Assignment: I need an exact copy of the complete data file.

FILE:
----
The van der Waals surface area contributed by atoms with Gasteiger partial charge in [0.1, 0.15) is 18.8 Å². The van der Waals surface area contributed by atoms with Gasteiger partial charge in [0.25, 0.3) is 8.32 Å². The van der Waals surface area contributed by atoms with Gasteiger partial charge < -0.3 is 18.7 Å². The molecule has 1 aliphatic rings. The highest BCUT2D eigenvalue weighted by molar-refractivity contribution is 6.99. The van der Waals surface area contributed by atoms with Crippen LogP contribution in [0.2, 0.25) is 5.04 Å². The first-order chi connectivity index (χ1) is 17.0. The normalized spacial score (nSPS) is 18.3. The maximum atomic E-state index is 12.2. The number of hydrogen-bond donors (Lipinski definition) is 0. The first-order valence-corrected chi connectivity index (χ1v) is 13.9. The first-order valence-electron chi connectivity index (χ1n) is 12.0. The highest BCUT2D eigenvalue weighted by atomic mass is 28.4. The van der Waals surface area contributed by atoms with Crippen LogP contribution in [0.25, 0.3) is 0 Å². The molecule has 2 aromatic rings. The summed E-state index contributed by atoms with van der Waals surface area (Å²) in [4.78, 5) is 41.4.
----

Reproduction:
The van der Waals surface area contributed by atoms with Gasteiger partial charge in [0.1, 0.15) is 18.8 Å². The van der Waals surface area contributed by atoms with Gasteiger partial charge in [0.25, 0.3) is 8.32 Å². The van der Waals surface area contributed by atoms with Gasteiger partial charge < -0.3 is 18.7 Å². The molecule has 1 aliphatic rings. The highest BCUT2D eigenvalue weighted by molar-refractivity contribution is 6.99. The van der Waals surface area contributed by atoms with Crippen LogP contribution in [0.2, 0.25) is 5.04 Å². The first-order chi connectivity index (χ1) is 17.0. The normalized spacial score (nSPS) is 18.3. The maximum atomic E-state index is 12.2. The number of hydrogen-bond donors (Lipinski definition) is 0. The first-order valence-corrected chi connectivity index (χ1v) is 13.9. The first-order valence-electron chi connectivity index (χ1n) is 12.0. The highest BCUT2D eigenvalue weighted by atomic mass is 28.4. The van der Waals surface area contributed by atoms with Crippen LogP contribution in [0.25, 0.3) is 0 Å². The molecule has 2 aromatic rings. The summed E-state index contributed by atoms with van der Waals surface area (Å²) in [4.78, 5) is 41.4.